6 Work-Life Balance Blunders To Avoid
Achieving perfect work-life balance is not easy, but you already know that. What you may not realize is that dogged pursuit of balance is not always desirable. Just as being a workaholic can wreck personal relationships, blindly adhering to a formulaic mix of career, family, and outside interests can harm both your professional and personal lives. Flexibility is crucial to achieving work-life rightness.
Looking at myself and others, I have witnessed work-life balance blunders, not the one-time kind but the recurring ones. The worst offenders can lead to lagging careers, struggling families, and frazzled nerves.
1. Trying to always maintain work-life balance
There will be times when you’ll need to dedicate most of your waking hours to a business initiative or deal with a personal issue. The scenarios may be once-in-a-decade opportunities, such as a global expansion, or a new product close to market introduction. Or, situations may arise that require your full attention in your private life, such as a family move to a new home.
Planning for certain activities—the big project or the family move—can help minimize changes in the short term. But realizing that you may not be able to sustain perfect balance all the time is important. Adjust your expectations and modify your schedule to attend to urgent and important matters before returning to equilibrium.
2. Spending too much on time-saving services and products
Convenience items can be godsends when pressed for time. Dinners out and prepared meals from the catering company let you work straight through the afternoon and early evening to dinner time. Lawn care and handyman services give you leisure time on the weekends.
Expenses associated with time savings can crush your household budget. Measuring ROI of convenience may seem over the top but it is important to consider whether you are really getting the total time payoff you need from your expenditures.
3. Forgetting to Set and Achieve Financial Goals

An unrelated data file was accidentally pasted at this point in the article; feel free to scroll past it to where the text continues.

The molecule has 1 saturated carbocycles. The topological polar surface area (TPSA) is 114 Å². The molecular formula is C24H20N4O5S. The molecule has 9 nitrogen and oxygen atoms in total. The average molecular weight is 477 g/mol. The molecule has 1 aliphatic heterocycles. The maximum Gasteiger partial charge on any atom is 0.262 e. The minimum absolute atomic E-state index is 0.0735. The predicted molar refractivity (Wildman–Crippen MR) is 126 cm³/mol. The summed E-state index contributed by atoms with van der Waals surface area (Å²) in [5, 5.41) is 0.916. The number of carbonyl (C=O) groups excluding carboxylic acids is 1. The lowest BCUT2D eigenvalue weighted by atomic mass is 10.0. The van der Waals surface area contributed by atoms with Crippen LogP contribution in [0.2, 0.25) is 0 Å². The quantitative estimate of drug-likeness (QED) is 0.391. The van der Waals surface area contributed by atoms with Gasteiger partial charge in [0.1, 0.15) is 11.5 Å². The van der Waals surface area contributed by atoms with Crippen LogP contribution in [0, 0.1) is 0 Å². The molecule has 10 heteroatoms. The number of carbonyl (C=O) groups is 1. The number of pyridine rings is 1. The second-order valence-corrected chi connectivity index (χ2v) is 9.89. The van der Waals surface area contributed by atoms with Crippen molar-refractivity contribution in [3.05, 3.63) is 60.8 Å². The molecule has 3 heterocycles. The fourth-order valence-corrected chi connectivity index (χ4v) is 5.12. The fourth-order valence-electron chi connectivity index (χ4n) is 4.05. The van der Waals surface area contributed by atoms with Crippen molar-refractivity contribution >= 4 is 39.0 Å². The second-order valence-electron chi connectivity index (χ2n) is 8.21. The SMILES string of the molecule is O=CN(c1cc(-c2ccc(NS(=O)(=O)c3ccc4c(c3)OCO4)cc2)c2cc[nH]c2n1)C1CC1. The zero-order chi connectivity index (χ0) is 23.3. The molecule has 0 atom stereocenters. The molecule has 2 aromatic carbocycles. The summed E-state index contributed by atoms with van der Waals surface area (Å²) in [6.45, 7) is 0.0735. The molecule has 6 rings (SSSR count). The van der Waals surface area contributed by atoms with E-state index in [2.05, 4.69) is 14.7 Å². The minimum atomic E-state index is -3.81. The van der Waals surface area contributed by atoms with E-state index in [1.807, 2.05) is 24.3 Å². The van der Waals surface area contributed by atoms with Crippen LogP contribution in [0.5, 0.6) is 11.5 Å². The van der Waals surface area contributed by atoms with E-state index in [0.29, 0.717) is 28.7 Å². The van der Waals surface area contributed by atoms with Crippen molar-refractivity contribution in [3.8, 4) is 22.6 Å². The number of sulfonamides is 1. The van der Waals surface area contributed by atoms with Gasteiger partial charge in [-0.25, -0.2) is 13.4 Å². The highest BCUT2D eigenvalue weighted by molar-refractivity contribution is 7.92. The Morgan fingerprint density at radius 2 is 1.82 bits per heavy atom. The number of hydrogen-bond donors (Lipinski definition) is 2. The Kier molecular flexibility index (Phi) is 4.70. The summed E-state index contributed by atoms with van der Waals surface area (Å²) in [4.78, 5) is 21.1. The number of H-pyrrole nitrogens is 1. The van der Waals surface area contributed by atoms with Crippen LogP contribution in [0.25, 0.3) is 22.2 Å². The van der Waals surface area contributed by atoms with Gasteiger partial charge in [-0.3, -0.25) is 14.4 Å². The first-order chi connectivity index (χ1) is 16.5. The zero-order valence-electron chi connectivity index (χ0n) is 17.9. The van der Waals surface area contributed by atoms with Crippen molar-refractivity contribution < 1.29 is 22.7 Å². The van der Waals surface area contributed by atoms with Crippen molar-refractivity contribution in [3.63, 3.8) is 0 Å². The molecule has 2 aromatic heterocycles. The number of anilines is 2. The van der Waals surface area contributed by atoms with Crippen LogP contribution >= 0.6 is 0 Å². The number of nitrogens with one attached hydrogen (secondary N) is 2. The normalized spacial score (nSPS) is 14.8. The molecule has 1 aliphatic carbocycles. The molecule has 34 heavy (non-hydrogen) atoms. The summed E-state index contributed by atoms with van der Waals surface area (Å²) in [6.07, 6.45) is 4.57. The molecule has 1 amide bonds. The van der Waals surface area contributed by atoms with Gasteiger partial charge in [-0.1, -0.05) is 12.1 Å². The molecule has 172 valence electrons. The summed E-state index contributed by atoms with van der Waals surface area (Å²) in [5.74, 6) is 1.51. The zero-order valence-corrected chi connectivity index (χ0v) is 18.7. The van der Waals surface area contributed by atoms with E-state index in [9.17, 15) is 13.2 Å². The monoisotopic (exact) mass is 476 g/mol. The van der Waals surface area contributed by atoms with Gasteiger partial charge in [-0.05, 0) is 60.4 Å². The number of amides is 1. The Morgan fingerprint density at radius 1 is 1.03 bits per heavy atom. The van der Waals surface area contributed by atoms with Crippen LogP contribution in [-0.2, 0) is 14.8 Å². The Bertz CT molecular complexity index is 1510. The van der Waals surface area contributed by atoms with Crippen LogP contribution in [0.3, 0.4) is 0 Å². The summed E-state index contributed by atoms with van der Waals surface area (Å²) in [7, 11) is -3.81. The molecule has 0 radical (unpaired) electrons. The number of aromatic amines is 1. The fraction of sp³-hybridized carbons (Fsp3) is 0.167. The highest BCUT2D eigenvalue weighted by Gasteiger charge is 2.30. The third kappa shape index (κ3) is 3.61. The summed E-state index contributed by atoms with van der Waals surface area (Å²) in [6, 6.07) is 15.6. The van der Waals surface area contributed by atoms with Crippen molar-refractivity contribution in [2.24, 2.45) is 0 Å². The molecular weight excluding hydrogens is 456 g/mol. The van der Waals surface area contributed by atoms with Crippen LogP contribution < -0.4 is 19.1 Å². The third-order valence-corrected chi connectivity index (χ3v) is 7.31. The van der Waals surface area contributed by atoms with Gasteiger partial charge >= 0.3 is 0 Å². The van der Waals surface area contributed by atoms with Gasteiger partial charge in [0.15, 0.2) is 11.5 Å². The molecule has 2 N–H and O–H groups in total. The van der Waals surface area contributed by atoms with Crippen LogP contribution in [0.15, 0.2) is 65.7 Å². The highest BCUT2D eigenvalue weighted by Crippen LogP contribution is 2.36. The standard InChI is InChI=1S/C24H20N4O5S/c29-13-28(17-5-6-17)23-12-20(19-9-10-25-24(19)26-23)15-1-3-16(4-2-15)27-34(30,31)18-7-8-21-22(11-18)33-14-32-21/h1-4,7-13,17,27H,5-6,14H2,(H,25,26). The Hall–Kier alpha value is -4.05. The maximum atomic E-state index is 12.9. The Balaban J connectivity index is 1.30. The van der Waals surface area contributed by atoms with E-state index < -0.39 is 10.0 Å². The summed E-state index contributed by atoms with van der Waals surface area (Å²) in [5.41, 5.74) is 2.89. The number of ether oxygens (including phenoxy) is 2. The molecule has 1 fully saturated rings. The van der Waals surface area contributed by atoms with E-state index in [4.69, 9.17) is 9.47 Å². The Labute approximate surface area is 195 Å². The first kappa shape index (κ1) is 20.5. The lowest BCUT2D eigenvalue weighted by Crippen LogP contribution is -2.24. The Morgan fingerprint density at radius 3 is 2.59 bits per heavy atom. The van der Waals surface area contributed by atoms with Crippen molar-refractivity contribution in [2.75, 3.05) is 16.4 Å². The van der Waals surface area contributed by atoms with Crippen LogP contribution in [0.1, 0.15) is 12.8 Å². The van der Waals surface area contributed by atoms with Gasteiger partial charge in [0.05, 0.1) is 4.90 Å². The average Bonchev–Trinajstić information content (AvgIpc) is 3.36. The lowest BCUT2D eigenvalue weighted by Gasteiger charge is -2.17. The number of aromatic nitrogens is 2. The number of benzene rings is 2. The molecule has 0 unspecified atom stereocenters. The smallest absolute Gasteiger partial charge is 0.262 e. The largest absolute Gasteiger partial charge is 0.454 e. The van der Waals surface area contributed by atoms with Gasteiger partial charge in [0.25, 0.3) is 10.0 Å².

Managing work-life balance can be all-consuming, especially if you have children at home. You can excel at generating income and enjoy a satisfying personal life but neglect building wealth.
Set goals that cover all aspects of your finances including business profits, timelines for loan payoffs, and asset accumulation. Monitor progress and fine-tune work-life balance to reach these goals.
4. Not devoting time to professional development and personal enrichment
Just as long-term financial goals may be forgotten, professional development and personal enrichment activities may be skipped to focus on the present. Engineered schedules may not allow large chunks of time dedicated to making major life improvements.
Consider long-term goals when mapping out your schedule. Reaching the next level of work and life success may require many hours each week for an extended period of time. Devise plans and negotiate temporarily-altered schedules that allow you to complete a program before returning to a more equitable work-life balance.
5. Attending every event in which your child participates
Being there for special moments is wonderful when your children are young and just as great when they are older. But it’s easy to become overbooked with commitments when your kids have weekly sporting events and academic competitions, monthly parent meetings, seasonal recognition ceremonies, etc.
Accept that you may not be able to make every event and activity. Determine what is truly important to you and your child, and commit to these events.
6. Missing changes in the world and your life
Work-life balance allows you to enjoy what is happening right now. But holding tightly to the present can be seductive, preventing you from noticing and dealing with changes in economic conditions, competitive forces, children’s development, and family needs.
Accept that your work and life will change during the course of your career, leading to a shift in priorities and blur in focus for certain periods. Be patient with yourself during times of readjustment. Commit to periodic evaluations of professional and personal goals, and plan on emphasizing one or two areas of your life as needed. Aim for work-life balance for the long haul, not a short time horizon.